6 Million People in China Went a Week Without Fossil Fuels

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A vast Chinese province of nearly 6 million people has generated all the power it needed for an entire week without using any fossil fuels, according to state-run Chinese media. Qinghai, a Tibetan plateau province in the country’s northwest, derived all of its power from wind, solar, and hydro-electricity from June 17 to June 23. The experiment was part of a trial run by the government to see if the electricity grid could cope without the kind of constant, reliable energy normally provided by fossil fuels.

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Want to Save Money While Conserving Energy? Here’s What You Need to Know

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If you’ve tried random tips to minimize your energy use at home and are wondering why it hasn’t affected your electricity bill, not even one bit, your efforts may not be enough. Although there are a lot of cost-saving tips to follow that effectively conserve energy, you might be missing ONE thing. Here is an infographic about how to save money and conserve energy at home.

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Senators Introduce 100% Clean Energy by 2050 Bill


Four senators, including former presidential candidate Bernie Sanders, I-Vt., on April 27 introduced a bill that would transition the U.S. to 100% clean energy by 2050. Sanders, alongside Sens. Jeff Merkley, D-Ore., Senator Edward Markey, D-Mass., and Senator Cory Booker, D-N.J., created the legislation amid President Donald Trump’s efforts to unwind former President Barack Obama’s climate protections. The “100 by ’50 Act,” lays out a roadmap for the transition, and is the first bill introduced in Congress that envisions a 100% fossil fuel free U.S., according to a news release from Merkley’s office.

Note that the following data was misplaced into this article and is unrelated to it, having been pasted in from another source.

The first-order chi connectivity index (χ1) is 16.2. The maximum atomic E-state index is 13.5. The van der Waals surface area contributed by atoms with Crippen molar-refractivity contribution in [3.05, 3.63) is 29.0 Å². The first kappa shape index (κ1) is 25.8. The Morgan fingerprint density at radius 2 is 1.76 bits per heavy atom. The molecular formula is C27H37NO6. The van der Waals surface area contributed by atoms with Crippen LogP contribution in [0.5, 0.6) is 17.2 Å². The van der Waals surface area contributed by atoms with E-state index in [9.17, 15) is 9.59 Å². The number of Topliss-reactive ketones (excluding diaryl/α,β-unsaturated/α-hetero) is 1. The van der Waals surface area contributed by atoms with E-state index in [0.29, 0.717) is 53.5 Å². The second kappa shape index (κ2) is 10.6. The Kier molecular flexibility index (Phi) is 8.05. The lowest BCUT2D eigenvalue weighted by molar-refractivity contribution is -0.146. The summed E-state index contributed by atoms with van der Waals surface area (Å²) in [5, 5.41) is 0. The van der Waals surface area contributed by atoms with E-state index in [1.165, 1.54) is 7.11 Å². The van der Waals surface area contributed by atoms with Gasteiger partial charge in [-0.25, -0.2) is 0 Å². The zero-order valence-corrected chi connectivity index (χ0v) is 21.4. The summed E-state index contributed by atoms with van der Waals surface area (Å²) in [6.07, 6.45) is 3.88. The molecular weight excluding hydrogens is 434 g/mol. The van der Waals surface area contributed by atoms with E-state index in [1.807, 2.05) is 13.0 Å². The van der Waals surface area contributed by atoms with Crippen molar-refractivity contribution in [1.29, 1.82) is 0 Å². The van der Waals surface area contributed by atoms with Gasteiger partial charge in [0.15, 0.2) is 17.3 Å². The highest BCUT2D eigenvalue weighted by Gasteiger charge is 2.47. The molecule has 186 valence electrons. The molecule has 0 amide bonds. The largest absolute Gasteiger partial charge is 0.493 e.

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Sweden Opens World’s First Mall for Repaired and Recycled Goods


A new generation of recycling has now gone from local drop-off centers to a shopping mall that sells only repaired or upcycled products. The new recycling establishment, ReTuna Återbruksgalleria, has nothing to do with the fish; instead, it was named after the Swedish town in which the building is located, Eskilstuna, Sweden. The facilities contain both a recycling center and a shopping mall. Customers can donate the items that they no longer need, then shop for something new – all in one stop. Dropped off goods are sorted into various workshops where they are refurbished or repaired accordingly. Products are then sorted into 14 specialty shops that include furniture, computers, audio equipment, clothes, toys, bikes, and gardening and building materials; all garnered from second-hand products.